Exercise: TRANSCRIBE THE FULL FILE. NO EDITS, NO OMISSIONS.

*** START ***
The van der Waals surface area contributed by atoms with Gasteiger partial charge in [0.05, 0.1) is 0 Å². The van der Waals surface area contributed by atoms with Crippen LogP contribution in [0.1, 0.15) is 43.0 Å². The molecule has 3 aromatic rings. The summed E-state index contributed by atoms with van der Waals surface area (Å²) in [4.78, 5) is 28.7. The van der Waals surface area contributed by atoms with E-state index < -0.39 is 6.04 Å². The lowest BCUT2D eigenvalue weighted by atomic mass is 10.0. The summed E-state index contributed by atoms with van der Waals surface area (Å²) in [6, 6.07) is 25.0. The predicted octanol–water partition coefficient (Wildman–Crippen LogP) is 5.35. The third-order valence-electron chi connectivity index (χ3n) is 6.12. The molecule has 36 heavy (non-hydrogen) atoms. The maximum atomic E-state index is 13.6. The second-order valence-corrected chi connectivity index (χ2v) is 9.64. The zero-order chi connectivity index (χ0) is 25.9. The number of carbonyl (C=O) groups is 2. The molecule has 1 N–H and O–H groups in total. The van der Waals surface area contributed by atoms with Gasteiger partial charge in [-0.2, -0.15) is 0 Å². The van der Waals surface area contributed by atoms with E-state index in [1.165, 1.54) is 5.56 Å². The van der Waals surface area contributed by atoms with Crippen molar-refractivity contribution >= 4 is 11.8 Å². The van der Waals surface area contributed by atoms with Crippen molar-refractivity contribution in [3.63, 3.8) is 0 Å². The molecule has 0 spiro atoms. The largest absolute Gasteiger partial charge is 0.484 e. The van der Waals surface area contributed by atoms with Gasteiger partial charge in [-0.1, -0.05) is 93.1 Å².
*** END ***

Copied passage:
The van der Waals surface area contributed by atoms with Gasteiger partial charge in [0.05, 0.1) is 0 Å². The van der Waals surface area contributed by atoms with Crippen LogP contribution in [0.1, 0.15) is 43.0 Å². The molecule has 3 aromatic rings. The summed E-state index contributed by atoms with van der Waals surface area (Å²) in [4.78, 5) is 28.7. The van der Waals surface area contributed by atoms with E-state index < -0.39 is 6.04 Å². The lowest BCUT2D eigenvalue weighted by atomic mass is 10.0. The summed E-state index contributed by atoms with van der Waals surface area (Å²) in [6, 6.07) is 25.0. The predicted octanol–water partition coefficient (Wildman–Crippen LogP) is 5.35. The third-order valence-electron chi connectivity index (χ3n) is 6.12. The molecule has 36 heavy (non-hydrogen) atoms. The maximum atomic E-state index is 13.6. The second-order valence-corrected chi connectivity index (χ2v) is 9.64. The zero-order chi connectivity index (χ0) is 25.9. The number of carbonyl (C=O) groups is 2. The molecule has 1 N–H and O–H groups in total. The van der Waals surface area contributed by atoms with Gasteiger partial charge in [-0.2, -0.15) is 0 Å². The van der Waals surface area contributed by atoms with E-state index in [1.165, 1.54) is 5.56 Å². The van der Waals surface area contributed by atoms with Crippen molar-refractivity contribution >= 4 is 11.8 Å². The van der Waals surface area contributed by atoms with Crippen molar-refractivity contribution in [3.63, 3.8) is 0 Å². The molecule has 0 spiro atoms. The largest absolute Gasteiger partial charge is 0.484 e. The van der Waals surface area contributed by atoms with Gasteiger partial charge in [-0.1, -0.05) is 93.1 Å².